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All Hallows-on-the-Wall, Bartholomew Yard

Page added 18 May 2009

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One of the lost churches of Exeter, Allhallows-on-the-Wall, Bartholomew Yard was designed to replace the original All Hallows-on-the-Wall which was situated at the bottom end of Fore Street. The church had been badly damaged during the siege of Exeter by the defending Royalists, during the Civil War, become derelict over the next years. The three bells were removed in 1657 and sold for £30. It was demolished in May 1770 after works were commenced to build New Bridge Street, leaving the parish without a church.

Bartholomew's Churchyard was taken out of commission when the Lower Cemetery and Catacombs were opened in August 1837. The decision to clear the churchyard and build a new church was made, and in 1843 John Hayward was chosen as architect. Built in the perpendicular style, it consisted of a chancel, nave, south porch and a tower with pinnacles, containing a single bell. The new church, which cost £3,500, and could accommodate 150 sittings, was consecrated in September 1845; a tower was added in 1849. The south window of the chancel had stained glass added in memory of Mr and Mrs Cornish, while the east window had four stained glass panels with evangelists as subjects. The church's communion plate was presented by Canon Rogers, and the altar-cloth was the gift of the Mrs. Ford. The parish registers for both All Hallows go back as far as 1694.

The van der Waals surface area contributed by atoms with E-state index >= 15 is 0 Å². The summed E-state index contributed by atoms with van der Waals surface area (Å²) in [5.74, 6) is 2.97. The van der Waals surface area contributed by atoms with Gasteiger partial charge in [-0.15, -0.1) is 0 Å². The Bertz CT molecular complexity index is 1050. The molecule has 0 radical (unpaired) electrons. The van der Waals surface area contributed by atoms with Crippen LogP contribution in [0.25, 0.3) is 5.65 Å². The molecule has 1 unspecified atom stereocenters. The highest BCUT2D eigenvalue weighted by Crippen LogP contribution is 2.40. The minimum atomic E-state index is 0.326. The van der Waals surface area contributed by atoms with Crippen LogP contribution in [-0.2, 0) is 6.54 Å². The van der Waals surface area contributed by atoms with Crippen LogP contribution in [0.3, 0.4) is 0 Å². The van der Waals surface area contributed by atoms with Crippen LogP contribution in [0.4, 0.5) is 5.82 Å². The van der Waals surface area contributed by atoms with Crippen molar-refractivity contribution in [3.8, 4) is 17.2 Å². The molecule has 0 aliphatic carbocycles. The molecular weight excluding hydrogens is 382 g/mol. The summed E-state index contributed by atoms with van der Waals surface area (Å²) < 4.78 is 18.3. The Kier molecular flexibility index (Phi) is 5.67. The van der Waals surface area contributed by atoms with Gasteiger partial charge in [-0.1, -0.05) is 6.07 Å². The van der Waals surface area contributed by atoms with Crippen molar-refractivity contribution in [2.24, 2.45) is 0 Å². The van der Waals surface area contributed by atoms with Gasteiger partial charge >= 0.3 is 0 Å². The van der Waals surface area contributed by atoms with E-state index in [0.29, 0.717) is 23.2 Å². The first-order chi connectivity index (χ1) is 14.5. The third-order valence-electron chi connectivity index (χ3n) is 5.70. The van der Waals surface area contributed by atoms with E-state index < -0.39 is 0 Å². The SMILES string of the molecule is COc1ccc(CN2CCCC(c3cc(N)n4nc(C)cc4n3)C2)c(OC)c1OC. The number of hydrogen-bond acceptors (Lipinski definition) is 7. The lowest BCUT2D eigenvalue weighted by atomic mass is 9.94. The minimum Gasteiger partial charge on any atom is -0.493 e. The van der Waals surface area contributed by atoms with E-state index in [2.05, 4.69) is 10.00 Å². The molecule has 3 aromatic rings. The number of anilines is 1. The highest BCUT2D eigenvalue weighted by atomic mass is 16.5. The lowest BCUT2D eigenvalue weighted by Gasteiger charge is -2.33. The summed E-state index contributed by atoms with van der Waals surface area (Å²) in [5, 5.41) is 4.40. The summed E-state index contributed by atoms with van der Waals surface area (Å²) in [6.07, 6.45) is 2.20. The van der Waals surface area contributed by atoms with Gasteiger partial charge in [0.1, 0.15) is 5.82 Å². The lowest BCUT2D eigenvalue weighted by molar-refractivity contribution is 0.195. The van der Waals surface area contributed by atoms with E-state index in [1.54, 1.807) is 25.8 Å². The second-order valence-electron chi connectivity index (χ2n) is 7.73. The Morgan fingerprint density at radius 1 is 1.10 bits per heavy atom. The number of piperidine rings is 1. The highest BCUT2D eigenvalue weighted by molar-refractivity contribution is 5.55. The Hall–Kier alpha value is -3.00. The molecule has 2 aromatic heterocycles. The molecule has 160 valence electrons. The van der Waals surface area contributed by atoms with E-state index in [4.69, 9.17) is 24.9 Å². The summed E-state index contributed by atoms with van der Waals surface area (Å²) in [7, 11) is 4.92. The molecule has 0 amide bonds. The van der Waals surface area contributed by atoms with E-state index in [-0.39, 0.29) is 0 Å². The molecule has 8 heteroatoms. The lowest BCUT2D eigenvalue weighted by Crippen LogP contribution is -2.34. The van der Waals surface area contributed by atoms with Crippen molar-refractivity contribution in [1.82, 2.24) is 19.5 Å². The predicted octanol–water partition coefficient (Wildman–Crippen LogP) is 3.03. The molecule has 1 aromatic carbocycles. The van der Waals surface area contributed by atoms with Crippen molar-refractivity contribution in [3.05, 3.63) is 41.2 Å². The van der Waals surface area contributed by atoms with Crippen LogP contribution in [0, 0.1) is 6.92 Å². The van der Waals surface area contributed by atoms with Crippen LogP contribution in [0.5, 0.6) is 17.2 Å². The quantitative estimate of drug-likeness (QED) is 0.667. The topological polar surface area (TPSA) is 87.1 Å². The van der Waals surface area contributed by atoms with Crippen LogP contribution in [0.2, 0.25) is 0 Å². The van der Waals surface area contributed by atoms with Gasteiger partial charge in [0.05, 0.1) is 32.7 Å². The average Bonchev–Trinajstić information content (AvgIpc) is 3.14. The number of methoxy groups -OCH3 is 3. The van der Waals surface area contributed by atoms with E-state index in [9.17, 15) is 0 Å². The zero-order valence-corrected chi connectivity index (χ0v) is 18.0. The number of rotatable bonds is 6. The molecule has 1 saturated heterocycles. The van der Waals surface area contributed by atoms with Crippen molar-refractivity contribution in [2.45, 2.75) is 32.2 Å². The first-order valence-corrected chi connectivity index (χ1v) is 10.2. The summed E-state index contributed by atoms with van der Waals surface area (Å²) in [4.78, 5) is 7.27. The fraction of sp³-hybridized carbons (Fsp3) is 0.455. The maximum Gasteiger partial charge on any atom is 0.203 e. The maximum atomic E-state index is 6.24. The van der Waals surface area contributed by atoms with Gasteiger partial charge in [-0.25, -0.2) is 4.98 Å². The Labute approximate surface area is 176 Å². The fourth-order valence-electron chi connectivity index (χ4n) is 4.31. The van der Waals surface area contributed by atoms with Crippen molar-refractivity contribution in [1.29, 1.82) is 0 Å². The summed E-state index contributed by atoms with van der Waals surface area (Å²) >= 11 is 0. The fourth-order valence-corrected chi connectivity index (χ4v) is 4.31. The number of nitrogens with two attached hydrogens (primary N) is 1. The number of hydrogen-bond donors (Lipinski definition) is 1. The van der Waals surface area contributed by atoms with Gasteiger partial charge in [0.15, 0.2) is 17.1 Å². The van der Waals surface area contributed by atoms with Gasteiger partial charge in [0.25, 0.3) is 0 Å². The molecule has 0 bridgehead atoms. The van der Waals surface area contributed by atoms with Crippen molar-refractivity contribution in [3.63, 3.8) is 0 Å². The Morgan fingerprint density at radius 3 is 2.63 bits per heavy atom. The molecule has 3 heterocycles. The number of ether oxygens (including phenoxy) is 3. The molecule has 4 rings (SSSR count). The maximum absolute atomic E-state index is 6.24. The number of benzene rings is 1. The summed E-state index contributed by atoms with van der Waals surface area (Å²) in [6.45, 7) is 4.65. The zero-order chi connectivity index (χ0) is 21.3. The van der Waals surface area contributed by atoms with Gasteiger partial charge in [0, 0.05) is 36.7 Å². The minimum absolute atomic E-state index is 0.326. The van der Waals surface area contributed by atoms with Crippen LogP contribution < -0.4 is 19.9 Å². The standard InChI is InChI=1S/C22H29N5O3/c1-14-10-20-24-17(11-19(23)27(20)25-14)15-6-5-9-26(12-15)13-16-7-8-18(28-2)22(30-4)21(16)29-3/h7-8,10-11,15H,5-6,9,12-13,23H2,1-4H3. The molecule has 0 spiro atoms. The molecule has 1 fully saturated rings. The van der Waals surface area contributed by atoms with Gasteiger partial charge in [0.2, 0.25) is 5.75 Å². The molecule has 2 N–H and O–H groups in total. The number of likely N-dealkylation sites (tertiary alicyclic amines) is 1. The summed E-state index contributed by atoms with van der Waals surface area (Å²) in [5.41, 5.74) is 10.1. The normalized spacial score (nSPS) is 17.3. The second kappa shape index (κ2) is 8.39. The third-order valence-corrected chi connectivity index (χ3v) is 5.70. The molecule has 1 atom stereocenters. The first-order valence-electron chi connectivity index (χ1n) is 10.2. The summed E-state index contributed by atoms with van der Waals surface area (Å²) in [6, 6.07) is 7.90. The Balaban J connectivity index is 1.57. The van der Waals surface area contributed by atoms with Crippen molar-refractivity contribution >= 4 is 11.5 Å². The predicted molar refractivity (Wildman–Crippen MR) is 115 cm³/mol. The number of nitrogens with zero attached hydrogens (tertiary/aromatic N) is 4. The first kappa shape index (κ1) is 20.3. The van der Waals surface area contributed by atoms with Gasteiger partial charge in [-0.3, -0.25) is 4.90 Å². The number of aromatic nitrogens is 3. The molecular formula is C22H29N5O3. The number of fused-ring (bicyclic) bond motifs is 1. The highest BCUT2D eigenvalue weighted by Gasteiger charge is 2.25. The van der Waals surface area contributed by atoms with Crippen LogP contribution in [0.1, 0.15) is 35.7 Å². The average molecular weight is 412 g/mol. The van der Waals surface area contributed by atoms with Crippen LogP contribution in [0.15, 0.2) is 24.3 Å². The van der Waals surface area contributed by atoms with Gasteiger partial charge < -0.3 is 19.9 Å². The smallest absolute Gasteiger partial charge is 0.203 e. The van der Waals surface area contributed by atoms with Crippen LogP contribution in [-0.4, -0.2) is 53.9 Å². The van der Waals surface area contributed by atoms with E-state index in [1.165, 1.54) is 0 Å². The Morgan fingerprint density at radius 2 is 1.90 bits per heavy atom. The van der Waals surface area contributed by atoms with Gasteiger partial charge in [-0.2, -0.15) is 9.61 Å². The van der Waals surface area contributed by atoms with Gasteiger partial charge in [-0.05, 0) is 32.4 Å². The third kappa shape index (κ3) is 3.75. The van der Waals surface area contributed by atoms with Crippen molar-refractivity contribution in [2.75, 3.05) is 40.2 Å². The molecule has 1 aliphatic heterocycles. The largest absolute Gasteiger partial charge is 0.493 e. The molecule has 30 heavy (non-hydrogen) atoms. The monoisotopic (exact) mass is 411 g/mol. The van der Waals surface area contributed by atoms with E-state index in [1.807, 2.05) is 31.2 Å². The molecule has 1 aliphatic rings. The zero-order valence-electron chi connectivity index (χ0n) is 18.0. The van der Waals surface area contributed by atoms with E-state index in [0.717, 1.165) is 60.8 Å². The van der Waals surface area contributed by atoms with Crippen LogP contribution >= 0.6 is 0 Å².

The church received virtually no attention from the Flying Post during the nineteenth-century apart from reporting, in April 1897, the parishioners presenting the Rev. J Sparshatt, the curate for the previous fifteen years a scroll and purse of gold, on his appointment to St Olaves in the High Street.

During the twentieth-century, the church became disused, to became a corset factory. During the war the machinery and workers were employed making parachutes before it was closed and demolished in 1951. Now, Bartholomew Yard is a pleasant, tree filled park with a few scattered gravestones sunk in the grass. There are two remaining graves in the corner of the yard, one of which gained some importance when the City Council applied to widen Barthomomew Street for an inner-bypass. They had to obtain the permission of any living relatives of family graves that would be moved for the works. Living relatives, in the United States of the one remaining grave refused permission, and the bypass scheme was abandoned, much to the relief of the locals in the houses on the opposite side of the road.


Sources: White's 1850, Kelly's 1897 and the Flying Post.

All Hallows on the Wall, Bartholomew Yard A drawing by John Gendall of All Hallows for the architect, showing it with, and without the tower. All Hallows on the Wall, Bartholomew Yard All Hallows from the air.

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